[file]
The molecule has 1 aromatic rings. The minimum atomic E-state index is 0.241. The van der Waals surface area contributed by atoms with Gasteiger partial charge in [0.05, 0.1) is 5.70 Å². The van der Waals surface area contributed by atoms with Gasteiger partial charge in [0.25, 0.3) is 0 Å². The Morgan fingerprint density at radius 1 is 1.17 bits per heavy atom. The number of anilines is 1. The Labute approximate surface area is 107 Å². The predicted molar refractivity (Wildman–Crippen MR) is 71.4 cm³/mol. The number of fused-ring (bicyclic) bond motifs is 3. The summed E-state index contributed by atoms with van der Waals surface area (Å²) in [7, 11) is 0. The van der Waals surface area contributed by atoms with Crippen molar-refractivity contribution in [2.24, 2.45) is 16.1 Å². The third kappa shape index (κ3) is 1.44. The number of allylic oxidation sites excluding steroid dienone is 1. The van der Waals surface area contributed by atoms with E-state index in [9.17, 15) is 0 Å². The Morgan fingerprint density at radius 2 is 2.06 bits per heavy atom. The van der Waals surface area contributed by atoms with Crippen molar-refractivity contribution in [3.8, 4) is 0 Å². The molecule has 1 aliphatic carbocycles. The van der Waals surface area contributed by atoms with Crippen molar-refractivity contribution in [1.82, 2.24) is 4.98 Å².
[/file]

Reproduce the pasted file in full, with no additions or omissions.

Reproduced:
The molecule has 1 aromatic rings. The minimum atomic E-state index is 0.241. The van der Waals surface area contributed by atoms with Gasteiger partial charge in [0.05, 0.1) is 5.70 Å². The van der Waals surface area contributed by atoms with Gasteiger partial charge in [0.25, 0.3) is 0 Å². The Morgan fingerprint density at radius 1 is 1.17 bits per heavy atom. The number of anilines is 1. The Labute approximate surface area is 107 Å². The predicted molar refractivity (Wildman–Crippen MR) is 71.4 cm³/mol. The number of fused-ring (bicyclic) bond motifs is 3. The summed E-state index contributed by atoms with van der Waals surface area (Å²) in [7, 11) is 0. The van der Waals surface area contributed by atoms with Crippen molar-refractivity contribution in [2.24, 2.45) is 16.1 Å². The third kappa shape index (κ3) is 1.44. The number of allylic oxidation sites excluding steroid dienone is 1. The van der Waals surface area contributed by atoms with E-state index in [9.17, 15) is 0 Å². The Morgan fingerprint density at radius 2 is 2.06 bits per heavy atom. The van der Waals surface area contributed by atoms with Crippen molar-refractivity contribution in [3.8, 4) is 0 Å². The molecule has 1 aliphatic carbocycles. The van der Waals surface area contributed by atoms with Crippen molar-refractivity contribution in [1.82, 2.24) is 4.98 Å².